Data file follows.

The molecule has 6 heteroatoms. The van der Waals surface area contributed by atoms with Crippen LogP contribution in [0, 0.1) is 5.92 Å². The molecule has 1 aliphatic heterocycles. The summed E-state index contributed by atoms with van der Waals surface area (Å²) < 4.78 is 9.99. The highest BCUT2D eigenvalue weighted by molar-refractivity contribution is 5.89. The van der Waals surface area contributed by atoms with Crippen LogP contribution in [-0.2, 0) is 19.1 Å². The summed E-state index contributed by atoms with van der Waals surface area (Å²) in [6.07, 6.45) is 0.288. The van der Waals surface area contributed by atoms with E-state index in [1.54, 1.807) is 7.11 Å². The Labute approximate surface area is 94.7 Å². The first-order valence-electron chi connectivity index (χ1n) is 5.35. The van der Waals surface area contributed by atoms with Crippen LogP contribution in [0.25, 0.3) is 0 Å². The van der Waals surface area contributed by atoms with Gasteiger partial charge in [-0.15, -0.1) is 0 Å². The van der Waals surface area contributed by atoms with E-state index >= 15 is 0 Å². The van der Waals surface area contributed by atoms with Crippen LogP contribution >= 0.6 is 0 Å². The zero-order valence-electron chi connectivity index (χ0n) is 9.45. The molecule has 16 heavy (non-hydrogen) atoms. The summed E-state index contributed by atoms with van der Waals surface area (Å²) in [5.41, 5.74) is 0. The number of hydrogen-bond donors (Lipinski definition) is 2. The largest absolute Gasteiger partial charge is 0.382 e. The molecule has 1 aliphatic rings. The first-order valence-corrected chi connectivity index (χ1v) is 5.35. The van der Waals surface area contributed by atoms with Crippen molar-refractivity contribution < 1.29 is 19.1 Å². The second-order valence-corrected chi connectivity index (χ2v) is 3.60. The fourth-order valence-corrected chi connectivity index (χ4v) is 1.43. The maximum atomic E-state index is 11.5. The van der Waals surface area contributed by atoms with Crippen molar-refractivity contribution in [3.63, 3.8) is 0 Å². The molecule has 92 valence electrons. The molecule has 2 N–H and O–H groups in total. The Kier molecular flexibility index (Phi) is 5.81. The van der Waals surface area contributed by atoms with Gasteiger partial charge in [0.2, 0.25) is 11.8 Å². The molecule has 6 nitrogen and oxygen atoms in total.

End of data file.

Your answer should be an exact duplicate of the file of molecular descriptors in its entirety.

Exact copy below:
The molecule has 6 heteroatoms. The van der Waals surface area contributed by atoms with Crippen LogP contribution in [0, 0.1) is 5.92 Å². The molecule has 1 aliphatic heterocycles. The summed E-state index contributed by atoms with van der Waals surface area (Å²) < 4.78 is 9.99. The highest BCUT2D eigenvalue weighted by molar-refractivity contribution is 5.89. The van der Waals surface area contributed by atoms with Crippen LogP contribution in [-0.2, 0) is 19.1 Å². The summed E-state index contributed by atoms with van der Waals surface area (Å²) in [6.07, 6.45) is 0.288. The van der Waals surface area contributed by atoms with E-state index in [1.54, 1.807) is 7.11 Å². The Labute approximate surface area is 94.7 Å². The first-order valence-electron chi connectivity index (χ1n) is 5.35. The van der Waals surface area contributed by atoms with Crippen LogP contribution in [0.25, 0.3) is 0 Å². The van der Waals surface area contributed by atoms with Gasteiger partial charge in [-0.15, -0.1) is 0 Å². The van der Waals surface area contributed by atoms with E-state index >= 15 is 0 Å². The van der Waals surface area contributed by atoms with Crippen LogP contribution >= 0.6 is 0 Å². The zero-order valence-electron chi connectivity index (χ0n) is 9.45. The molecule has 16 heavy (non-hydrogen) atoms. The summed E-state index contributed by atoms with van der Waals surface area (Å²) in [5.41, 5.74) is 0. The number of hydrogen-bond donors (Lipinski definition) is 2. The largest absolute Gasteiger partial charge is 0.382 e. The molecule has 1 aliphatic rings. The first-order valence-corrected chi connectivity index (χ1v) is 5.35. The van der Waals surface area contributed by atoms with Crippen molar-refractivity contribution < 1.29 is 19.1 Å². The second-order valence-corrected chi connectivity index (χ2v) is 3.60. The fourth-order valence-corrected chi connectivity index (χ4v) is 1.43. The maximum atomic E-state index is 11.5. The van der Waals surface area contributed by atoms with Crippen molar-refractivity contribution in [3.63, 3.8) is 0 Å². The molecule has 92 valence electrons. The molecule has 2 N–H and O–H groups in total. The Kier molecular flexibility index (Phi) is 5.81. The van der Waals surface area contributed by atoms with Gasteiger partial charge in [0.2, 0.25) is 11.8 Å². The molecule has 6 nitrogen and oxygen atoms in total.